Millions of consumers use genetic data to gain insight into family roots or learn about health risks. The boom has also revealed information test takers never expected, such as the identities of biological parents in adoptions or partners involved in secret relationships.
DNA databases have drawn interest from outsiders too—drug companies eager to mine them for information, researchers studying population migration and law enforcement seeking leads to crime suspects.
Whether a company issues a press release detailing a policy or flags it on a website, consumers don’t always pay attention or fully understand the way their DNA will be used, say researchers studying genetic privacy.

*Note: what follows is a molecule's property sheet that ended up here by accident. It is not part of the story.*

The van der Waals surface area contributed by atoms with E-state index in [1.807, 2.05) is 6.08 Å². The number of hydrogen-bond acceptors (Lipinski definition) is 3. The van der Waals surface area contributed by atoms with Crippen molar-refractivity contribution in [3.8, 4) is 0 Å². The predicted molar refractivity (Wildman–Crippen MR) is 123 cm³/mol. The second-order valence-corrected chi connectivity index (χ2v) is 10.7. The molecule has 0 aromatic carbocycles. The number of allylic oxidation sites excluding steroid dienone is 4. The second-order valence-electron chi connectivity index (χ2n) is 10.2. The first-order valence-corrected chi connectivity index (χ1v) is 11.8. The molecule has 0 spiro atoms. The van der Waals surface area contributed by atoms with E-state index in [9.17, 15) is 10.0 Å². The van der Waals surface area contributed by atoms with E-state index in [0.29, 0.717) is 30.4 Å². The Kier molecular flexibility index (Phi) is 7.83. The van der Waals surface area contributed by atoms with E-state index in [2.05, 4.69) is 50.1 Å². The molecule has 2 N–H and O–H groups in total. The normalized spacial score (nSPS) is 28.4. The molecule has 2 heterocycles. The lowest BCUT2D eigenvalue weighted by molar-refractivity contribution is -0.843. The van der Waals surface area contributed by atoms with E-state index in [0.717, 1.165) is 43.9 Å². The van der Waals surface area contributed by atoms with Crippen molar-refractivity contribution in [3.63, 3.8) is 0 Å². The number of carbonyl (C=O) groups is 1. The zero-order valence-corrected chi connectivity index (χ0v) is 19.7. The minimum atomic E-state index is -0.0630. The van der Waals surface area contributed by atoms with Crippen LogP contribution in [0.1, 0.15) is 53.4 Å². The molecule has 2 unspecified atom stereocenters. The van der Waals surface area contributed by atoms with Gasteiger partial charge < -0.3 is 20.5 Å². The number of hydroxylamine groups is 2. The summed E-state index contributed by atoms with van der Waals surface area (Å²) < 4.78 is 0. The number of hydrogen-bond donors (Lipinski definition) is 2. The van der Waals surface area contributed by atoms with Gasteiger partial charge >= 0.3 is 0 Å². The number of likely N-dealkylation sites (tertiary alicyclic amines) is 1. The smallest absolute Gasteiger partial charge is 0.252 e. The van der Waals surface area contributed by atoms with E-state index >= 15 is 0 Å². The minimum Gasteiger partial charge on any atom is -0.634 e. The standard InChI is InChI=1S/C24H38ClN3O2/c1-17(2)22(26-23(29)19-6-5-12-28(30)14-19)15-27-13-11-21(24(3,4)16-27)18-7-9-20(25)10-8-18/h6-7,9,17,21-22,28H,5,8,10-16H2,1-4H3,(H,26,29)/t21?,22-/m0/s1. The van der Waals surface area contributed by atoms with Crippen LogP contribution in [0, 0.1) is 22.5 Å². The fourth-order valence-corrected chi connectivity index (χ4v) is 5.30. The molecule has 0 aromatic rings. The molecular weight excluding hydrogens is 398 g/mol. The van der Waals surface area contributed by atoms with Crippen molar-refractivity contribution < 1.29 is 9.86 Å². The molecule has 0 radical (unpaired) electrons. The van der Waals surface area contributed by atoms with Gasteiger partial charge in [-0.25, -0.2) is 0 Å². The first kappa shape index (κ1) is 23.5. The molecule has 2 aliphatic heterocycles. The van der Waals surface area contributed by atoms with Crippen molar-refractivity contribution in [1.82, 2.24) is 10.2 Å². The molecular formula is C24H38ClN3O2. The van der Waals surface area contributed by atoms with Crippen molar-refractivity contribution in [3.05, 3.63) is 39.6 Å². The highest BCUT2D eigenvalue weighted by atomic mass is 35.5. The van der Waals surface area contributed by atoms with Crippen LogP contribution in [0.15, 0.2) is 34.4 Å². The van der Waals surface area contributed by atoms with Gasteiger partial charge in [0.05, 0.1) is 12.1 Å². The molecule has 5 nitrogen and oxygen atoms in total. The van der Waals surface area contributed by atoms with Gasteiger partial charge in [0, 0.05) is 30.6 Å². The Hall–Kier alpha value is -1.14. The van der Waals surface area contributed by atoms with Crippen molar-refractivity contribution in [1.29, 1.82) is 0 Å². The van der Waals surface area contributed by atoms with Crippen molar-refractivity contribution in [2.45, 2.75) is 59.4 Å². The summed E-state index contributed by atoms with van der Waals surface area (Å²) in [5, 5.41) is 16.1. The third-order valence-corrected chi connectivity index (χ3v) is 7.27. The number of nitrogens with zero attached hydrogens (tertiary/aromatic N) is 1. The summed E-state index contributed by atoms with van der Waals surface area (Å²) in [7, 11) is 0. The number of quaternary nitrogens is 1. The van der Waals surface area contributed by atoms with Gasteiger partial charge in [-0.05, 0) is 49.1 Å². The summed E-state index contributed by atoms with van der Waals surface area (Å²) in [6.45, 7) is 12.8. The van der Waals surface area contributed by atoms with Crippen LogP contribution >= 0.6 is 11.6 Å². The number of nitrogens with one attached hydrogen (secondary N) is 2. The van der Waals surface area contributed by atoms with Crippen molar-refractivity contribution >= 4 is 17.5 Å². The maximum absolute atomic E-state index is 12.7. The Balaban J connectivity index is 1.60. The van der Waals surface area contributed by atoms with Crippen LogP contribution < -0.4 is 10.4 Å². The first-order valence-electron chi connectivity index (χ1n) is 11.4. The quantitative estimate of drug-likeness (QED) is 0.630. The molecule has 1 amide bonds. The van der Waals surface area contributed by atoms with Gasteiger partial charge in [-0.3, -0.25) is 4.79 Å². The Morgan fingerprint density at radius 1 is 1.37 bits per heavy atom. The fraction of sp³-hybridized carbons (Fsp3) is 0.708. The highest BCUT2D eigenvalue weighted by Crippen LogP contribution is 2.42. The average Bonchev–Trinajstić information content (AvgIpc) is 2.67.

When the FBI’s Mr. Kramer called FamilyTreeDNA in late 2017 and then again in early 2018, he framed the requests as appeals for help from a good citizen, [FamilyTreeDNA founder Bennett] Greenspan said. So in both instances, he agreed to help.
“I am not trying to put myself out there as anything but a small man confronted with an extraordinary problem,” Mr. Greenspan said. “I still believe I made the right decision for me as a person and for our community as Americans.”
Read full, original post: Customers Handed Over Their DNA. The Company Let the FBI Take a Look.